US3203395A (en) * 1963-06-14 1965-08-31 Addressograph Multigraph Apparatus for developing electrostatic images
US3299787A (en) * 1962-11-27 1967-01-24 Harris Intertype Corp Electrophotographic micro-copy printer
US3342164A (en) * 1964-11-04 1967-09-19 Clevite Corp Electrostatic toner head and system
US3345925A (en) * 1963-01-03 1967-10-10 Scm Corp Electrostatic printing and developing apparatus

Patent Citations (7)

* Cited by examiner, † Cited by third party
Publication number Priority date Publication date Assignee Title
US2956494A (en) * 1956-01-13 1960-10-18 Kelvin & Hughes Ltd Application of liquid to surfaces
US3147147A (en) * 1961-06-05 1964-09-01 Xerox Corp Xerographic developing apparatus and electrode
US3154546A (en) * 1962-04-20 1964-10-27 Gray Pharmaceutical Co Methenamine undecylenate and method of preparation
US3299787A (en) * 1962-11-27 1967-01-24 Harris Intertype Corp Electrophotographic micro-copy printer
US3345925A (en) * 1963-01-03 1967-10-10 Scm Corp Electrostatic printing and developing apparatus
US3203395A (en) * 1963-06-14 1965-08-31 Addressograph Multigraph Apparatus for developing electrostatic images
US3342164A (en) * 1964-11-04 1967-09-19 Clevite Corp Electrostatic toner head and system

Cited By (19)

* Cited by examiner, † Cited by third party
Publication number Priority date Publication date Assignee Title
US3786514A (en) * 1968-11-15 1974-01-15 Electroprint Inc Method and apparatus for charged aperture controlled electrostatic image reproduction
US3722994A (en) * 1969-06-04 1973-03-27 Canon Kk Method and device for removing developing liquid
US3727578A (en) * 1969-10-11 1973-04-17 Canon Kk Electrophotographic developing device using liquid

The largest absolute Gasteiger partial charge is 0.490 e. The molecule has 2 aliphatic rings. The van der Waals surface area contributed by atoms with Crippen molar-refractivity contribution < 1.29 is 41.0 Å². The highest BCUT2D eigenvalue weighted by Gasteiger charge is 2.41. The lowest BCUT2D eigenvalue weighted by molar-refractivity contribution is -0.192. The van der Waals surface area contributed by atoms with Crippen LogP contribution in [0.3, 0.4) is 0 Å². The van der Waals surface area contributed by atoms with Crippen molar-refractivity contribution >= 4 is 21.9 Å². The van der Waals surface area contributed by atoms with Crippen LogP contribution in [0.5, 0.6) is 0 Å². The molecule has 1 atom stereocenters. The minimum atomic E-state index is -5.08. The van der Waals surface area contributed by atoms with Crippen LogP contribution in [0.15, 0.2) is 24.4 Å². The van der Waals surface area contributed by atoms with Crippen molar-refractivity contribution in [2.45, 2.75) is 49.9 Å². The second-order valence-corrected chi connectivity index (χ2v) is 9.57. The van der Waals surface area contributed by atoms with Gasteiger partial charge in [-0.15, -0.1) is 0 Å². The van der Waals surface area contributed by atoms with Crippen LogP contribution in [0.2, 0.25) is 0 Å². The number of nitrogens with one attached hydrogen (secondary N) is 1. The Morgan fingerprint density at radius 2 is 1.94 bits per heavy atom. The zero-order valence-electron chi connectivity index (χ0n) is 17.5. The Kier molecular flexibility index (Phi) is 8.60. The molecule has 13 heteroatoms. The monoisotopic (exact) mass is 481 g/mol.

US3822670A (en) * 1970-12-28 1974-07-09 Fuji Photo Film Co Ltd Liquid development apparatus for electrophotography
US3783826A (en) * 1971-08-20 1974-01-08 Xerox Corp Ion film regulating device
US3908037A (en) * 1971-09-14 1975-09-23 Xerox Corp Image developing techniques
US3818864A (en) * 1971-09-14 1974-06-25 Xerox Corp Image developing apparatus
US3795222A (en) * 1972-08-21 1974-03-05 Xerox Corp Development electrode system
US3782818A (en) * 1972-11-17 1974-01-01 Savin Business Machines Corp System for reducing background developer deposition in an electrostatic copier
US3854399A (en) * 1972-12-29 1974-12-17 Dick Co Ab Method and means for operating an ink jet printer without splatter
US3865080A (en) * 1973-01-17 1975-02-11 Xerox Corp Toner pickoff apparatus
US3916827A (en) * 1973-03-07 1975-11-04 Scott Paper Co Perforate development electrode
US3878816A (en) * 1973-07-26 1975-04-22 Xerox Corp Imaging system
US3893419A (en) * 1973-12-26 1975-07-08 Xerox Corp Background reduction technique
US3964436A (en) * 1974-04-08 1976-06-22 Scott Paper Company Electrophotographic development apparatus
USRE31964E (en) * 1974-06-17 1985-08-06 Savin Corporation Automatic development electrode bias control system
US3981267A (en) * 1975-05-20 1976-09-21 Savin Business Machines Corporation Electrophotographic liquid developing system
US4290076A (en) * 1979-03-19 1981-09-15 Xerox Corporation Compensatory means improving the operation of electrostatic printers
USRE30477E (en) * 1979-05-10 1981-01-13 Savin Corporation Electrophotographic liquid developing system